day morning.. and ceasing again at day light.
Kilpatrick himself with the advance
of the division crossed the river when the
first gray streaks of dawn appeared sur
prising the enemy’s pickets capturing two
and killing the third.. It was nearly 7 A.M.
when our regt, the last one in the division
crossed the river and for the first time I
found myself. on the southern bank of the
Rappahannock. From prudential motives
the division formed in line of battle, on
a ridge near the ford, the batteries with
their support were thrown into positions
and it looked some thing like old times
in Maryland.. Here. I claimed the
privilege of falling out of the company.
which Capt Walter readily granted. and
I went to the rear and remained in the
rear during the day.. We moved from
there in a short time and proceeded
without meeting the foe and seeing
nothing excepting the smoldering fires of
their picket stations. which would lead
us to think that any enemy had been in
the vicinity.. until where near [Brandeth?]
Stations if when the hoarse bark of some
of our little bull dogs. told us that the foe
was found
Havens Letter: September 16 1863 , Page: 5

Havens Letter: September 16 1863
Havens Letter: September 16 1863

The force of the enemy found
here was Stuarts celebrated cavalry commanded
by Stuart in person. aided by Wade Hampton.
and Fitz Hugh Lee.. They attempted a resistance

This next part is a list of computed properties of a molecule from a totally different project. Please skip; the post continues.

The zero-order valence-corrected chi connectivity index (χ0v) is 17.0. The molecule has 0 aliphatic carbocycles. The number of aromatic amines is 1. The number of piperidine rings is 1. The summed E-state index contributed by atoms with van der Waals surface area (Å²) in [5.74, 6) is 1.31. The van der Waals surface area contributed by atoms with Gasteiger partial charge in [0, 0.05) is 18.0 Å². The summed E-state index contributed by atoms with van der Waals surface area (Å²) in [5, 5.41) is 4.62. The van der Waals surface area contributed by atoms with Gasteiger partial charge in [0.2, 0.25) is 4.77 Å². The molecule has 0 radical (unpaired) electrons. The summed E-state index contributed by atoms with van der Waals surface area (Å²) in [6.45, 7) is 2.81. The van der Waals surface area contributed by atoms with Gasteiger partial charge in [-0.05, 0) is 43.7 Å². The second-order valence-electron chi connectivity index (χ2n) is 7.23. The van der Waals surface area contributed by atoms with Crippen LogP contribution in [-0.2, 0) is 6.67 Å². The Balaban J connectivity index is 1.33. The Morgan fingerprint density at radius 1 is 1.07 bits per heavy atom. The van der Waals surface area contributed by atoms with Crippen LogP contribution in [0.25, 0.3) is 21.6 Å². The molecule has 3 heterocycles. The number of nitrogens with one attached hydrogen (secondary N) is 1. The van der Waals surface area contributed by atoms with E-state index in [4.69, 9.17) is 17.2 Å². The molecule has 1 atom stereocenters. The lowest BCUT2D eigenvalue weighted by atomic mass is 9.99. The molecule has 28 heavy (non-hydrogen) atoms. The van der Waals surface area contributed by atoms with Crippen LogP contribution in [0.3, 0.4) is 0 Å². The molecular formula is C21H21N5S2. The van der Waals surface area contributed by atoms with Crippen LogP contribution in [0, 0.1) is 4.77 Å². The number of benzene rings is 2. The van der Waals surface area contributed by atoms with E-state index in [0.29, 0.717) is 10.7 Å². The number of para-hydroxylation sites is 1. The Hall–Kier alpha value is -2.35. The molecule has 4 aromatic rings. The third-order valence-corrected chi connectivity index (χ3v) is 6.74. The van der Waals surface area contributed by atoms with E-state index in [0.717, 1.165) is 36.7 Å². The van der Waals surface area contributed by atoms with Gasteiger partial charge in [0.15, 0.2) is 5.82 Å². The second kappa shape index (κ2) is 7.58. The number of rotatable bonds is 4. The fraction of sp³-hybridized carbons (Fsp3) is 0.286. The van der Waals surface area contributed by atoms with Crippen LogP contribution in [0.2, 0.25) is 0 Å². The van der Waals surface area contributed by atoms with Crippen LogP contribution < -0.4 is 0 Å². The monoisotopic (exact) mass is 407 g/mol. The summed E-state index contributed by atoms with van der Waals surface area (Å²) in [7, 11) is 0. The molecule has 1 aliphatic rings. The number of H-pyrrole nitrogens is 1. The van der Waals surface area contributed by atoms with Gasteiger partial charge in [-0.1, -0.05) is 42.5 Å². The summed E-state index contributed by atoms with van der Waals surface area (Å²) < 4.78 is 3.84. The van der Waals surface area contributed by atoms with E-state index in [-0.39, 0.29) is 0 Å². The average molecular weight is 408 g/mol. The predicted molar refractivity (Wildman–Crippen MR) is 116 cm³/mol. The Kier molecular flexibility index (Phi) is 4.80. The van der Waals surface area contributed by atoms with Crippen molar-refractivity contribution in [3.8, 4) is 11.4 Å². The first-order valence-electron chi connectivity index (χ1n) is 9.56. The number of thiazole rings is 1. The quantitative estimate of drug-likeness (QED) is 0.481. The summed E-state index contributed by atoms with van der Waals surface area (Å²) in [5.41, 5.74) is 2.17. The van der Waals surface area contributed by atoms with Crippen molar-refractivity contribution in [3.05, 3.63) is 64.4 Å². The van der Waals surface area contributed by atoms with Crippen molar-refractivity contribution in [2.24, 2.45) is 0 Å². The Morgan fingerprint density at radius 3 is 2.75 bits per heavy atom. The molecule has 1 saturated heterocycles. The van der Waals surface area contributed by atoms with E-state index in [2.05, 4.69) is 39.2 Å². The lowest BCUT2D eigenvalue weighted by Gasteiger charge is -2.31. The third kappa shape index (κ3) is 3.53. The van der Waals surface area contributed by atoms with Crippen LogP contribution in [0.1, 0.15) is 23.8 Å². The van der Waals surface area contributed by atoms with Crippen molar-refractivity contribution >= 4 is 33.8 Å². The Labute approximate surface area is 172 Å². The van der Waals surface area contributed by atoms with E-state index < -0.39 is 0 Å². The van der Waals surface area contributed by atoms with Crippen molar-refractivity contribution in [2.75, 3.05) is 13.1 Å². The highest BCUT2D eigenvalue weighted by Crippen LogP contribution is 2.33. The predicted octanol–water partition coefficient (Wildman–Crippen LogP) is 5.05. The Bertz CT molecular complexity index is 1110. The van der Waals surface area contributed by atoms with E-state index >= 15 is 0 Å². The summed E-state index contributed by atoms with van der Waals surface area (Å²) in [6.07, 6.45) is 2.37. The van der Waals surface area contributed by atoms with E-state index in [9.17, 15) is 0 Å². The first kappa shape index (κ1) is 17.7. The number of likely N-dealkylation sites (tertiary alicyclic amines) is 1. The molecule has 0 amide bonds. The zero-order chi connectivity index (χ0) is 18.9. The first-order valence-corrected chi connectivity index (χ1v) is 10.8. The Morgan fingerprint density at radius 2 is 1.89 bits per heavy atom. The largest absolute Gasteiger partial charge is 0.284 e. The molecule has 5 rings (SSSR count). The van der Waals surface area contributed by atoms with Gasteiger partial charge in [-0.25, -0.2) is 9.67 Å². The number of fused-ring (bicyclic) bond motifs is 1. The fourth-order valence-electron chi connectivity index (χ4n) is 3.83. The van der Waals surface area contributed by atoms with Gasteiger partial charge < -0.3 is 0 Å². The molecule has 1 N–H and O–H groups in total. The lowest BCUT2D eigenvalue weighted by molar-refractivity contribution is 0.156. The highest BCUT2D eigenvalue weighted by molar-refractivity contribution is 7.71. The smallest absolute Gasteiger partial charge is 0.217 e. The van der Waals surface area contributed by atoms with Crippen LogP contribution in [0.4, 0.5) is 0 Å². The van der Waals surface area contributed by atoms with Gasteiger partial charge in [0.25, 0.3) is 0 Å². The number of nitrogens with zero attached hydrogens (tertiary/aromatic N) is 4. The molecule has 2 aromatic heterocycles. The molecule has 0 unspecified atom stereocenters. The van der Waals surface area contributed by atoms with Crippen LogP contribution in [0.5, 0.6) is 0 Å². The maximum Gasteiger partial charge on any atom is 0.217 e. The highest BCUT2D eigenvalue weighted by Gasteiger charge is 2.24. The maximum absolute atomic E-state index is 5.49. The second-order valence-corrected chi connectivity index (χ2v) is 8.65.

but “Old Kill” soon proved to them conclusively
that their safety lay in immediate retreat which
they did slowly making a feeble resistance with
cavalry and artillery.. Here let me say that
Kilpatrick does not claim the entire honor of the
brilliant success of Sunday. Buford who Crossed
at Rappahannock station at [3?] A.M. was up [to? 10?] time
as was also Gregg. who had crossed at a point higher
up, probably Beverly Ford and Stuart found
himself out flanked and nearly surrounded by
the cavalry of the D--- Yankees, and his
retreat became each moment more hurried
and we that were in the rear scarcely halted
our horses till near Culpepper C.H. where we expected
a bold stand.. But Stuart considered it
best to leave the town to its fate and our
forces did not halt till they had driven
him a mile beyond the town. when they
halted for about an hour and there pitching
in again drove him from several strong posi
tions to Cedar Mountain. (called now Slaughter
Mountain in commemoration of Pope’s desperate
fight and sad defeat a year ago) where all
attempts to dislodge them have thus far
proved abortive. although our forces still hold
the ground occupied by them on Monday
morning on this bank of the Rapidan..
But I will return to Sundays proceedings
Our regt being in the rear of the division did
not get “Extensively engaged” in the business
that day. Once they found themselves in
excellent range of a rebel battery which was
by no means slow to take advantage of the opportunity
offered them. and one unlucky shell killed a sergt
named Tabor of Co “M,” This was his 3d term of
enlistment. he having already served a term
in the 3 months service and also a term of 9 months
Havens Letter: September 16 1863 , Page: 6

Havens Letter: September 16 1863
Havens Letter: September 16 1863

Three pieces of artillery were taken two steel
3 inch rifled guns and one brass howitzer. also 1 Lieut
and 20 men who were working the pieces. One of
these men was a mulatto. Jeff should have a
care how he sends colored soldiers into the field.
These pieces were taken by the rebs at Harpers
Ferry at the time of Col Miles inglorious surrender
and one of them was taken by “our [illegible in original]” Gen Custer
and his body guard. without any other support
The [illegible in original] little [illegible in original] paid for his dashing act
with the loss of his horse which was mortally
wounded by a shell which burst directly under